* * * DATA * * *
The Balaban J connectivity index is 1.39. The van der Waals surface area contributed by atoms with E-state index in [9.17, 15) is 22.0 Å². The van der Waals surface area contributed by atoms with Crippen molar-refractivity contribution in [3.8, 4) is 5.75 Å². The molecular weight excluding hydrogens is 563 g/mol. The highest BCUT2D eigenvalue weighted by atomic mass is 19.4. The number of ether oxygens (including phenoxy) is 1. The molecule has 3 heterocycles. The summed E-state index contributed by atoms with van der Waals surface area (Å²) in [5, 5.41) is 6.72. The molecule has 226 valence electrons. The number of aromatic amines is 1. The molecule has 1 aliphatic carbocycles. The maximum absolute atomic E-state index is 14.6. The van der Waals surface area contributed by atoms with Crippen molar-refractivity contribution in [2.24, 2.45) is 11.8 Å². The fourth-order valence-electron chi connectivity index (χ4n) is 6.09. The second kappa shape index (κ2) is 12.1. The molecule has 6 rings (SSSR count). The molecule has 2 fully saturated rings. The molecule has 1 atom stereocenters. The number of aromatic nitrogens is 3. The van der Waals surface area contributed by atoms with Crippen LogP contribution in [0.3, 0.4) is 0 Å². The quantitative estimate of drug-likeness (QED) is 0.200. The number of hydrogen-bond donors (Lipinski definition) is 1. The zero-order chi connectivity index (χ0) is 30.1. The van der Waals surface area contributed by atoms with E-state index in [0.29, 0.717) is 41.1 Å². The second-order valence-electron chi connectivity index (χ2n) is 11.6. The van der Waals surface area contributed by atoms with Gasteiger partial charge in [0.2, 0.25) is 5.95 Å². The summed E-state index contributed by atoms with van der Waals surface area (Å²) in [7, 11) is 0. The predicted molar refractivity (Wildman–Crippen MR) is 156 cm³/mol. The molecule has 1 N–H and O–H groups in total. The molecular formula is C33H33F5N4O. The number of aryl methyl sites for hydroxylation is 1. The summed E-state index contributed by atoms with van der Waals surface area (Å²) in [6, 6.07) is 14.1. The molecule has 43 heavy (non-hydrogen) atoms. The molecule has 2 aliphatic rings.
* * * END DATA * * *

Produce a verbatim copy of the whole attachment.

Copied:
The Balaban J connectivity index is 1.39. The van der Waals surface area contributed by atoms with E-state index in [9.17, 15) is 22.0 Å². The van der Waals surface area contributed by atoms with Crippen molar-refractivity contribution in [3.8, 4) is 5.75 Å². The molecular weight excluding hydrogens is 563 g/mol. The highest BCUT2D eigenvalue weighted by atomic mass is 19.4. The number of ether oxygens (including phenoxy) is 1. The molecule has 3 heterocycles. The summed E-state index contributed by atoms with van der Waals surface area (Å²) in [5, 5.41) is 6.72. The molecule has 226 valence electrons. The number of aromatic amines is 1. The molecule has 1 aliphatic carbocycles. The maximum absolute atomic E-state index is 14.6. The van der Waals surface area contributed by atoms with Crippen molar-refractivity contribution in [2.24, 2.45) is 11.8 Å². The fourth-order valence-electron chi connectivity index (χ4n) is 6.09. The second kappa shape index (κ2) is 12.1. The molecule has 6 rings (SSSR count). The molecule has 2 fully saturated rings. The molecule has 1 atom stereocenters. The number of aromatic nitrogens is 3. The van der Waals surface area contributed by atoms with Crippen LogP contribution in [0.3, 0.4) is 0 Å². The quantitative estimate of drug-likeness (QED) is 0.200. The number of hydrogen-bond donors (Lipinski definition) is 1. The zero-order chi connectivity index (χ0) is 30.1. The van der Waals surface area contributed by atoms with E-state index in [0.29, 0.717) is 41.1 Å². The second-order valence-electron chi connectivity index (χ2n) is 11.6. The van der Waals surface area contributed by atoms with Gasteiger partial charge in [0.2, 0.25) is 5.95 Å². The summed E-state index contributed by atoms with van der Waals surface area (Å²) in [7, 11) is 0. The predicted molar refractivity (Wildman–Crippen MR) is 156 cm³/mol. The molecule has 1 N–H and O–H groups in total. The molecular formula is C33H33F5N4O. The number of aryl methyl sites for hydroxylation is 1. The summed E-state index contributed by atoms with van der Waals surface area (Å²) in [6, 6.07) is 14.1. The molecule has 43 heavy (non-hydrogen) atoms. The molecule has 2 aliphatic rings.